=f(n_0)+pQ(t)

    =p+pQ(t)=p(1+Q(t))

    Q(t) is polynomial with integer coefficients.

    So, p\mid{f(n_0+tp)}, but f(n) is generates primes only, therefor f(n_0+tp)=p for all integer t.

    Now, from the fact that polynomial can't have the same value more than k times, we get the contradiction!



    Here some interesting polynomials:

    f(n)=110,437+13,860n when n=0,1,...,10 then f(n) is prime...

    Also(famous one):

    f(n)=n^2+n+41
    Thank you so much. Your answer is more than fantastic!
    Thanks again!
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  5. #5
    MHF Contributor Also sprach Zarathustra's Avatar
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    Quote Originally Posted by doug View Post
    Thank you so much. Your answer is more than fantastic!
    Thanks again!
    You are welcome!
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  6. #6
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    Quote Originally Posted by doug View Post
    Thank you so much. Your answer is more than fantastic!
    Thanks again!
    Was this a jab at mr fantastic??
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  7. #7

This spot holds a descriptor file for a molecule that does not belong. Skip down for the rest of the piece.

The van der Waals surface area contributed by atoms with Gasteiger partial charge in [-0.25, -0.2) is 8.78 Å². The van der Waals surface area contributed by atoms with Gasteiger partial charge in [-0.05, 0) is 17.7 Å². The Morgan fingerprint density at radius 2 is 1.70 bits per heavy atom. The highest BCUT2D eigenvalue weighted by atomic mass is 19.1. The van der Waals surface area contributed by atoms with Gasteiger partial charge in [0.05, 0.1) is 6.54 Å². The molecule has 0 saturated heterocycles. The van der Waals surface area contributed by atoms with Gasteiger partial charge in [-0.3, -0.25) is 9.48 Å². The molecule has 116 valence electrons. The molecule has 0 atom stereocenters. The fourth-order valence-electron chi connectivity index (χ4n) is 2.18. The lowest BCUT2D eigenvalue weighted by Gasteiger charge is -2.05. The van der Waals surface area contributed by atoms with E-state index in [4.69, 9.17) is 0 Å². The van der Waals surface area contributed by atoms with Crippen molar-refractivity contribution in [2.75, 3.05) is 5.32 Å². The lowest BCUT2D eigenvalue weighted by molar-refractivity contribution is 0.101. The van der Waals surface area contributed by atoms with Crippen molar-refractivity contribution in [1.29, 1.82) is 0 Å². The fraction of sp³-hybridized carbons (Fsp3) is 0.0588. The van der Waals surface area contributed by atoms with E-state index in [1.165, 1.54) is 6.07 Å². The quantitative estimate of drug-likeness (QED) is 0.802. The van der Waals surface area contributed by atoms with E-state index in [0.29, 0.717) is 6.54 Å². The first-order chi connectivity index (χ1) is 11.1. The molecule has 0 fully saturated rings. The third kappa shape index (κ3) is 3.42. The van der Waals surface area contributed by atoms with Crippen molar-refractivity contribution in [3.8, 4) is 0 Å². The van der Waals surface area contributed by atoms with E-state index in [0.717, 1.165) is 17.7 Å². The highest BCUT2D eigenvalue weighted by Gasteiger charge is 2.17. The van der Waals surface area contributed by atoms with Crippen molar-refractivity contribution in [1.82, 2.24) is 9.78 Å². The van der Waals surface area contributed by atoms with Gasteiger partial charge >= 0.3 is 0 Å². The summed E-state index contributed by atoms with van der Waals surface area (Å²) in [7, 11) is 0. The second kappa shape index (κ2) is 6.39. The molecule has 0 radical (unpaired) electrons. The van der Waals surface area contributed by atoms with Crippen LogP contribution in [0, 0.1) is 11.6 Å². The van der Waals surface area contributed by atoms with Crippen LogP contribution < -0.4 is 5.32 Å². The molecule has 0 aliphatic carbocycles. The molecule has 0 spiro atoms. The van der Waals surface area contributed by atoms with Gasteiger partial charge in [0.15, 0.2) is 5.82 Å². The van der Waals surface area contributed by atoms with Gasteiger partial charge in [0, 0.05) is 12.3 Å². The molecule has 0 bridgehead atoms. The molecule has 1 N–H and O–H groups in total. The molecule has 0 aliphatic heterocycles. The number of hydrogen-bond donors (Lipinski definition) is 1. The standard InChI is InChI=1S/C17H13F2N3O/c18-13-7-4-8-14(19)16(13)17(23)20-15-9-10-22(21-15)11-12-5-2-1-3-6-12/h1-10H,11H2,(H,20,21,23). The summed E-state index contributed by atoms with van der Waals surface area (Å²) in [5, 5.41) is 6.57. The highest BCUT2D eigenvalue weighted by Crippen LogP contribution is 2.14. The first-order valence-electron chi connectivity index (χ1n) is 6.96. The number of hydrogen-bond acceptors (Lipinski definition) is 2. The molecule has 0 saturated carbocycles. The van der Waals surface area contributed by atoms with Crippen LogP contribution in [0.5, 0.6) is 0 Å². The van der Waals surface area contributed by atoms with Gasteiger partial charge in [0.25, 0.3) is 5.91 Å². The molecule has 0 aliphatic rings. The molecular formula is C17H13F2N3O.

MHF Contributor Also sprach Zarathustra's Avatar
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    To OP:

    don't say "yes"!
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  8. #8
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    Quote Originally Posted by HallsofIvy View Post
    Was this a jab at mr fantastic??
    No, actually it wasn't. It wasn't conscious. I just really appreciated that Also sprach Zarathustra was so kind and wrote a very clear prove.
    But it might be a jab... subconsciously
    I really hope that mr fantastic won't get sore.
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  9. #9
    MHF Contributor Bruno J.'s Avatar
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    Quote Originally Posted by mr fantastic View Post
    If such a function existed, it would always generate prime numbers. Do some research, does that result seem reasonable?
    There are many such functions. For example, Riemann gave an explicit formula for the number of primes less than x. A prime-yielding formula can be easily constructed from this.

    There is also a positive constant A, known as Mill's constant, such that \lfloor A^{3^n}\rfloor is prime for every n. It's about 1.306... if the Riemann hypothesis is correct. It yields the sequence of primes 2, 11, 1361, 2521008887, ....